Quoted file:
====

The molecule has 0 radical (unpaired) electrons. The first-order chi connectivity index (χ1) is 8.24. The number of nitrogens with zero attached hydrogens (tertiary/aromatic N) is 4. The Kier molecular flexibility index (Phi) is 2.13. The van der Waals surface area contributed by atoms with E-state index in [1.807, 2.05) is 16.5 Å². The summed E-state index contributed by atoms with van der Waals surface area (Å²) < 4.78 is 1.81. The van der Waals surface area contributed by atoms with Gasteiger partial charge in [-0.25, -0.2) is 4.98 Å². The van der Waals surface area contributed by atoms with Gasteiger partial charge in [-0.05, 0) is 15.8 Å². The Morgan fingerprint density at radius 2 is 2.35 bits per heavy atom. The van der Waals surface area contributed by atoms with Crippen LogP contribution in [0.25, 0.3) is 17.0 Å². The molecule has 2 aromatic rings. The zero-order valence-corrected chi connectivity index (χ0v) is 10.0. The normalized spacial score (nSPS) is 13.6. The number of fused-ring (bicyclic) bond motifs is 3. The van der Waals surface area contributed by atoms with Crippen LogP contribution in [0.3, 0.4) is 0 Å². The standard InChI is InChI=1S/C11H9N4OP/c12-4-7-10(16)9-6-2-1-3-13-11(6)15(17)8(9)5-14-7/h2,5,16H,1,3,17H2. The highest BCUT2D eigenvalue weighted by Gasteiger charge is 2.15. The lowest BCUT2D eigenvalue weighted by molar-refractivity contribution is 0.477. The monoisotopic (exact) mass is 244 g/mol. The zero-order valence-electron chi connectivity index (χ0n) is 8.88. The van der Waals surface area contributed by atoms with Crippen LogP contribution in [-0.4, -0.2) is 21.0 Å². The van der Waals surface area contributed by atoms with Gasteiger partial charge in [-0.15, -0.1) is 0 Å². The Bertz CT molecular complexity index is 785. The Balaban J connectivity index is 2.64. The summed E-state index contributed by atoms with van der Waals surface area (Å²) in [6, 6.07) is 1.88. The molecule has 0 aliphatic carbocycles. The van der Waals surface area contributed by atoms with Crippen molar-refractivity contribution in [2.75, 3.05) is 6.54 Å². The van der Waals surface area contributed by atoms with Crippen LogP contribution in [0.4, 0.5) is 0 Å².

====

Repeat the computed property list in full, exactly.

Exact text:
The molecule has 0 radical (unpaired) electrons. The first-order chi connectivity index (χ1) is 8.24. The number of nitrogens with zero attached hydrogens (tertiary/aromatic N) is 4. The Kier molecular flexibility index (Phi) is 2.13. The van der Waals surface area contributed by atoms with E-state index in [1.807, 2.05) is 16.5 Å². The summed E-state index contributed by atoms with van der Waals surface area (Å²) < 4.78 is 1.81. The van der Waals surface area contributed by atoms with Gasteiger partial charge in [-0.25, -0.2) is 4.98 Å². The van der Waals surface area contributed by atoms with Gasteiger partial charge in [-0.05, 0) is 15.8 Å². The Morgan fingerprint density at radius 2 is 2.35 bits per heavy atom. The van der Waals surface area contributed by atoms with Crippen LogP contribution in [0.25, 0.3) is 17.0 Å². The molecule has 2 aromatic rings. The zero-order valence-corrected chi connectivity index (χ0v) is 10.0. The normalized spacial score (nSPS) is 13.6. The number of fused-ring (bicyclic) bond motifs is 3. The van der Waals surface area contributed by atoms with Crippen LogP contribution in [0.3, 0.4) is 0 Å². The standard InChI is InChI=1S/C11H9N4OP/c12-4-7-10(16)9-6-2-1-3-13-11(6)15(17)8(9)5-14-7/h2,5,16H,1,3,17H2. The highest BCUT2D eigenvalue weighted by Gasteiger charge is 2.15. The lowest BCUT2D eigenvalue weighted by molar-refractivity contribution is 0.477. The monoisotopic (exact) mass is 244 g/mol. The zero-order valence-electron chi connectivity index (χ0n) is 8.88. The van der Waals surface area contributed by atoms with Crippen LogP contribution in [-0.4, -0.2) is 21.0 Å². The van der Waals surface area contributed by atoms with Gasteiger partial charge in [-0.15, -0.1) is 0 Å². The Bertz CT molecular complexity index is 785. The Balaban J connectivity index is 2.64. The summed E-state index contributed by atoms with van der Waals surface area (Å²) in [6, 6.07) is 1.88. The molecule has 0 aliphatic carbocycles. The van der Waals surface area contributed by atoms with Crippen molar-refractivity contribution in [2.75, 3.05) is 6.54 Å². The van der Waals surface area contributed by atoms with Crippen LogP contribution in [0.4, 0.5) is 0 Å².